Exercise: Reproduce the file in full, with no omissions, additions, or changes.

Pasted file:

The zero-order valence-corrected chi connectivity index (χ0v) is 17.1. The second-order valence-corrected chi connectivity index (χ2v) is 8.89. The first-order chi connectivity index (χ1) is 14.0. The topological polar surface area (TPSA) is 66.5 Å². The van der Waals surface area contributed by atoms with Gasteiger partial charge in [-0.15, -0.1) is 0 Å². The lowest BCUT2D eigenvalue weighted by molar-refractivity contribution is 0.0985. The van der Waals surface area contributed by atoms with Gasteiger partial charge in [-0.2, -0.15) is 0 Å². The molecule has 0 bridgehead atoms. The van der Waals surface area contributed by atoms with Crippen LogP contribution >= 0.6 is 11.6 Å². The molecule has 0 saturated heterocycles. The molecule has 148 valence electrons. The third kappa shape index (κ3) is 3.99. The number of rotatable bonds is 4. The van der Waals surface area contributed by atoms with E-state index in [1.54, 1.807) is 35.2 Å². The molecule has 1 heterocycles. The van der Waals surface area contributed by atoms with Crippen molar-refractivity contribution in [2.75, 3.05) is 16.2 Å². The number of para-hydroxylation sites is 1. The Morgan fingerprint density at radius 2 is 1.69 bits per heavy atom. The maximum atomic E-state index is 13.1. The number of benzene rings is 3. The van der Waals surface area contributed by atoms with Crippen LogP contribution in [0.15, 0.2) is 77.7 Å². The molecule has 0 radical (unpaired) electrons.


The zero-order valence-corrected chi connectivity index (χ0v) is 17.1. The second-order valence-corrected chi connectivity index (χ2v) is 8.89. The first-order chi connectivity index (χ1) is 14.0. The topological polar surface area (TPSA) is 66.5 Å². The van der Waals surface area contributed by atoms with Gasteiger partial charge in [-0.15, -0.1) is 0 Å². The lowest BCUT2D eigenvalue weighted by molar-refractivity contribution is 0.0985. The van der Waals surface area contributed by atoms with Gasteiger partial charge in [-0.2, -0.15) is 0 Å². The molecule has 0 bridgehead atoms. The van der Waals surface area contributed by atoms with Crippen LogP contribution >= 0.6 is 11.6 Å². The molecule has 0 saturated heterocycles. The molecule has 148 valence electrons. The third kappa shape index (κ3) is 3.99. The number of rotatable bonds is 4. The van der Waals surface area contributed by atoms with E-state index in [1.54, 1.807) is 35.2 Å². The molecule has 1 heterocycles. The van der Waals surface area contributed by atoms with Crippen molar-refractivity contribution in [2.75, 3.05) is 16.2 Å². The number of para-hydroxylation sites is 1. The Morgan fingerprint density at radius 2 is 1.69 bits per heavy atom. The maximum atomic E-state index is 13.1. The number of benzene rings is 3. The van der Waals surface area contributed by atoms with Crippen LogP contribution in [0.15, 0.2) is 77.7 Å². The molecule has 0 radical (unpaired) electrons.